Movie Review – No Exit

Principal Cast : Havana Rose Liu, Danny Ramirez, David Rysdahl, Dale Dickey, Mila Harris, Dennis Haysbert, Benedict Wall.
Synopsis:  During a blizzard and stranded at an isolated highway rest stop in the mountains, a college student discovers a kidnapped child hidden in a car belonging to one of the people inside.


Isolation and desperation collide in Damien Power’s nasty little thriller flick No Exit, which sees a small group of ostensibly unfamiliar people stuck in a snowbound mountain shelter when a storm moves in. As with all these kinds of films, though, connections abound and plot twists circle back upon themselves, although the script is often laughably over-complex, but Power’s solid direction and some amenable performances – particularly from Danny Ramirez – turns this slow-burn genre piece into an entertaining, if forgettable, small-scale success.

Recovering drug addict Darby Thorne (Havana Rose Liu) escapes her court-appointed rehab facility to drive to Salt Lake City, after discovering that her estranged mother is in hospital, close to death. Along the way, while crossing a mountain range, she becomes entrapped by an approaching storm, forcing her to stop at an isolated shelter high atop one of the peaks to wait it out. There, she meets a group of four people who are all also waiting for the storm to pass. A pair of brothers, Ash (Danny Ramirez) and the high-strung Lars (David Rysdahl) seem pleasant enough, while odd-couple Sandi (Dale Dickey) and Ed (Dennis Haysbert) are quiet and reserved. As they wait, Darby is shocked to discover a young girl (Mila Harris) tied up in the back of one of the parked vehicles; one of the people in the shelter is a kidnapper. With minimal communication to the outside world and time running out for the sick young girl, Darby ties to help but runs into a conspiracy that shocks her to her core, and turns her tragic journey into a battle for survival.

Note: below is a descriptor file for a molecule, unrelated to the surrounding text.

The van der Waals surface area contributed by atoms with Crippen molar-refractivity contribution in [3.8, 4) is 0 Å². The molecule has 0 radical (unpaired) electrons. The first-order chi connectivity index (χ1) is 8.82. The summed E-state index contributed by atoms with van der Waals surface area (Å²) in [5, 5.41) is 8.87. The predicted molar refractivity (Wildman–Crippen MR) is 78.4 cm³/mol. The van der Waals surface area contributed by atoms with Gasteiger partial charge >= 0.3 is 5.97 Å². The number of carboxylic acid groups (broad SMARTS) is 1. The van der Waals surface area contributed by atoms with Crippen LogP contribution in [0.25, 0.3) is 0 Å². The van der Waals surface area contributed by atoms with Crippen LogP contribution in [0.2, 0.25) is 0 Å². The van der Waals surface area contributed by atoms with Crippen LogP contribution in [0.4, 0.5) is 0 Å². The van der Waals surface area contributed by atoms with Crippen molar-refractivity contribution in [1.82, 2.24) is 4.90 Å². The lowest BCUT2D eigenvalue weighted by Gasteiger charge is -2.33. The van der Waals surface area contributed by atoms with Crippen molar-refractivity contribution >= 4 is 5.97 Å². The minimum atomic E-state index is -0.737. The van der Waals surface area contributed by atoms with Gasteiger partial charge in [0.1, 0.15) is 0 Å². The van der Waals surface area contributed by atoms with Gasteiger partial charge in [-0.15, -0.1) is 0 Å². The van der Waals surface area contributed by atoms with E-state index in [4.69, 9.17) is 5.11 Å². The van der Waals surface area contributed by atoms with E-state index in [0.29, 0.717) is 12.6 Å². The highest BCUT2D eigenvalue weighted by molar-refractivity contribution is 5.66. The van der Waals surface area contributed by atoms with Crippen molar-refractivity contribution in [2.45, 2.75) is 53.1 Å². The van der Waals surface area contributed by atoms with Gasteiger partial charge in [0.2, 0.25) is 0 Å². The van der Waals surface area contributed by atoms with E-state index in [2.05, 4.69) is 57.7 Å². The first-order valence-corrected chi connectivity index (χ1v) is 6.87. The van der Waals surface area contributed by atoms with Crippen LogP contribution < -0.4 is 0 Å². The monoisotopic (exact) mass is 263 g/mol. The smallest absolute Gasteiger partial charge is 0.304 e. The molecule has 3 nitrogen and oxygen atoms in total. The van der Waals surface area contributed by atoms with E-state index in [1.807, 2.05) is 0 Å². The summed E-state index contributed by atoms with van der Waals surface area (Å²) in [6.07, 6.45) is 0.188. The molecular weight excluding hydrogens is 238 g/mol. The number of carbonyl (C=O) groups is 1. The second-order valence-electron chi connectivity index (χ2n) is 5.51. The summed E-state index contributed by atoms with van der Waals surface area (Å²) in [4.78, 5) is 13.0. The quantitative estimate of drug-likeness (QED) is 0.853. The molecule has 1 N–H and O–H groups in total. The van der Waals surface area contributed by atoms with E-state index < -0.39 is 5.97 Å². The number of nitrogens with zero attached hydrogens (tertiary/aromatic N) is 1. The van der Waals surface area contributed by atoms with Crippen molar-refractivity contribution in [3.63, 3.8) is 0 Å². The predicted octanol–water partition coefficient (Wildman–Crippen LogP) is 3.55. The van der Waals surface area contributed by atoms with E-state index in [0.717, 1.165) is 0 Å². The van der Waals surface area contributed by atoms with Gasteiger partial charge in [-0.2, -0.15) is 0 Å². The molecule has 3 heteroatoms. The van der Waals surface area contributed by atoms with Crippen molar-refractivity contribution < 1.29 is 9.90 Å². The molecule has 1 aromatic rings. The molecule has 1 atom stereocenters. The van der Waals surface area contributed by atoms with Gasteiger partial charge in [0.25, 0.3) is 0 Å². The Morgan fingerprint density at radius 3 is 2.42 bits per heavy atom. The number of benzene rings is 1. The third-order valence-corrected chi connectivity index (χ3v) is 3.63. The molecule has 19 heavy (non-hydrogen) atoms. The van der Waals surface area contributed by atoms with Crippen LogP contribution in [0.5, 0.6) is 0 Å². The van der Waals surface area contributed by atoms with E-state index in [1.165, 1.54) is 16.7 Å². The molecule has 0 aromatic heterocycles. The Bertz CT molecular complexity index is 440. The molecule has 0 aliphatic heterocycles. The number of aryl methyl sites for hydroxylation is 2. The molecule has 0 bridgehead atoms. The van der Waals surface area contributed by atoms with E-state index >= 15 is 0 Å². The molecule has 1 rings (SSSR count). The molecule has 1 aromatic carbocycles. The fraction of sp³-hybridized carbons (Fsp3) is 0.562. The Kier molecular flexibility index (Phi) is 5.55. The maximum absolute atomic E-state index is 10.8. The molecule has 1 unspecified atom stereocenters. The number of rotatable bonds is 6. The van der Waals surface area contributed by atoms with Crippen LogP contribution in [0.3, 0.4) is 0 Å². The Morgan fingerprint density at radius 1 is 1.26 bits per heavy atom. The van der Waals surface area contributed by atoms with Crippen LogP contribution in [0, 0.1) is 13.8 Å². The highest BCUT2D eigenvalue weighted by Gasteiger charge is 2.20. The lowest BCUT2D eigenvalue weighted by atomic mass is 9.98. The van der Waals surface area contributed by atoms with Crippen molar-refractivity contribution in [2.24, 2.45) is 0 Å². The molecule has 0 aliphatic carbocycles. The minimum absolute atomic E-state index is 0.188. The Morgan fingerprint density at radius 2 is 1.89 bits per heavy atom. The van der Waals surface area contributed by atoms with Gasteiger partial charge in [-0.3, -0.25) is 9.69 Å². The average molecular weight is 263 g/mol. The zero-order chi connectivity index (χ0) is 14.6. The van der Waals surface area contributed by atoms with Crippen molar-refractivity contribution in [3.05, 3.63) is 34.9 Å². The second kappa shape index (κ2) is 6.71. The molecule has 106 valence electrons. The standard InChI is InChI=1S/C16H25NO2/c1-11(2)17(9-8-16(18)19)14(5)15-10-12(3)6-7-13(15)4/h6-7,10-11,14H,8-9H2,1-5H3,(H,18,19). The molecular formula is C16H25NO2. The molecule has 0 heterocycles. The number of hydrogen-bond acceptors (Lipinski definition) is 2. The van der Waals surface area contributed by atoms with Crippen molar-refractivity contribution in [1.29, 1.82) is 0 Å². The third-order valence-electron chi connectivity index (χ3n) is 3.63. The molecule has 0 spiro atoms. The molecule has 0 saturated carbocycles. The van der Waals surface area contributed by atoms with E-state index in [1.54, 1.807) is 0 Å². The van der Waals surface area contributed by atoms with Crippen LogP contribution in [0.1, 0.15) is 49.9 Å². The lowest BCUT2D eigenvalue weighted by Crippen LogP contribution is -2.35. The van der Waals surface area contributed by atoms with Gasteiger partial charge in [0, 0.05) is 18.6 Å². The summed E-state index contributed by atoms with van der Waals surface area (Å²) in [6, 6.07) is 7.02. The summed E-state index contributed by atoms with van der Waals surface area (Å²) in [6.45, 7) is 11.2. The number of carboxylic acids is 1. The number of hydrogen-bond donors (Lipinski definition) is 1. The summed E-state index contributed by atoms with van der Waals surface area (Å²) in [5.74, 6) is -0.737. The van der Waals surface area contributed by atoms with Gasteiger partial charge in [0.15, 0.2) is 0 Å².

No Exit is a chamber piece that works as often as it fails. On the one hand, the premise’s dark turn is handled exquisitely well, throwing seemingly unconnected people into a close-contact situation and letting the tension simmer. The addition of a kidnapped girl is one of those “oh, shiiiiit” moments that strikes out of the blue, and the growing dread from lead actress Havana Rose Liu is played perfectly as she starts to realise that one of the people she’s essentially trapped with is a cold-stone kidnapper. Turns out, there’s more than one tenuous connection between the four others inside the shelter, and as the film’s plot progresses the revelations become more and more shocking – and infinitely more preposterous. There’s an onerous amount of inelegant complexity to the film, stretching out the “who’s a bad guy and who isn’t” question to such a degree the film becomes laughably silly as it progresses, but in terms of how it plays broad and wide for the simplicity of the narrative it offers, No Exit hits its straps fairly decently.